SELECT an aliased column not yet defined

Hey folks,

There seems to be “gaps” in the curriculum. I’m working through the “warby parker” funnel project in the Data Science career path and I’m at the end going through some of the extra questions in step 6.

I’m watching Rob’s video (the help video provided: - time is at 15:08) and he enters the following code:

SELECT ‘1-quiz’ COUNT(DISTINCT user_id)
FROM quiz)

My question is specifically related to the SELECT clause where it appears that he grabs an already (not previously aliased as such) aliased column. At this point in the curriculum, we’re taught that we can alias columns in the below manner:

SELECT COUNT(DISTINCT user_id) AS ‘1-quiz’,
FROM quiz)

Are the two clauses essentially the same? Can we eliminate the need for the AS clause by simply putting the desired alias immediately following the SELECT clause? This was not covered anywhere previously in the curriculum.

It’s also in the video that I learned we can clean up our code by aliasing the table names.

Example, instead of:

SELECT home_try_on.user id
FROM home_try_on;


SELECT h.user_id
FROM home_try_on h;

Again, no where in the curriculum does it mention these tricks.

Regardless, help regarding the aliasing as requested in the first section of this question would be much appreciated.


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I also can’t recall where they mention aliasing tables. But, it is different than aliasing columns in a table. With tables, you don’t always need to use AS.

Think of it as shorthand. It’s easier to read your query, esp. if it’s lengthy and involved. Plus, it’s only a temporary table change (or column name change). It doesn’t actually change the name of the table in the DB.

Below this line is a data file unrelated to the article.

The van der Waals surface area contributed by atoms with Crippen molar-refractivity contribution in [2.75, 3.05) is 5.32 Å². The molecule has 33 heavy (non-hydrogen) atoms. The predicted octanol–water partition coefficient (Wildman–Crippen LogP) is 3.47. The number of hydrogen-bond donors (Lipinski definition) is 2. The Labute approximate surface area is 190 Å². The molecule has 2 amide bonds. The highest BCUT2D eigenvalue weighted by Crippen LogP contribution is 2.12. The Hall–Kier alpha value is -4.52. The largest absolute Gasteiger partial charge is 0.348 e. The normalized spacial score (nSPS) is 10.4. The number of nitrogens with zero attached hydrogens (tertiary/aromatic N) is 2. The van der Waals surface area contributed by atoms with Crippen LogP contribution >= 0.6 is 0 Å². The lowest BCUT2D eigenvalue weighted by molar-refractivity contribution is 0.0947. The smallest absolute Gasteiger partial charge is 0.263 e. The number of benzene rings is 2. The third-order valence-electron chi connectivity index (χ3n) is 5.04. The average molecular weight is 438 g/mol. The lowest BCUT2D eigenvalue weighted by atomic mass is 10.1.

More on that here:

Thanks for that link.

I’m still a bit lost particularly around the instructors code, below:

“SELECT ‘1-quiz’ AS stage”

What EXACTLY is happening there? The results return “stage” as a column and “1-quiz” as row but I am lost as to how that information is returned.

I also found another forum regarding this same part of the project (link below) that poses a good question that never got answered - it would also bring more clarity.


I did this Capstone project as part of a CC SQL Intensive Jan-Feb 2019. (It’s no longer offered and I think it’s part of the DA path now(?)) Anyway, I’m thinking that the help video was produced well after that (b/c I don’t recall that video on the CC platform at all.) So, I think that’s why there’s some discrepancies in the video content and what’s presented in the lesson.
In the video, ‘1-quiz’ is the first part of the funnel, the 1000 visitors to the site. In the previous query, you’re pulling out the DISTINCT users for each stage of the funnel.


I guess this is where online learning is the most difficult.

First, thank you for your help.

Second, I don’t think I’m making myself totally comprehensible. Let me try this…

If we enter:

SELECT COUNT(DISTINCT quiz.user_id) AS ‘1- Quiz’,
COUNT(DISTINCT home_try_on.user_id) AS ‘2-home_try_on’,
COUNT(DISTINCT purchase.user_id) AS ‘3-Purchase’
FROM quiz
LEFT JOIN purchase
ON quiz.user_id = purchase.user_id
LEFT JOIN home_try_on
ON home_try_on.user_id = quiz.user_id;

What returns is a horizontal format of the same values from the instructors code. Going from horizontal to vertical is cleaner but how the instructor did that (with a technique / code not taught) is befuddling.

It actually looks like someone answered the same question on another forum post: Https://

It’d be nice if this was covered more in depth…


I get your frustration with the content of the project specifics not matching up with what’s presented in the Get Help video (which presumes that certain things were taught in the module). I guess it’s an issue of QA control(?) I don’t know. I can’t speak for CC but, I am guessing that since the module is older, I doubt that CC will go back and change the contents of the Marketing Funnels lesson. It’s just two different ways of returning the same information.

If you go to a site like CodeWars (where you can practice any coding language. Q’s are written by other users) and practice SQL, you’ll see that the way you arrive at an answer might be different than how others write their queries. And yet, the answer/results is/are the same. I am always amazed at the different ways people write some sql queries.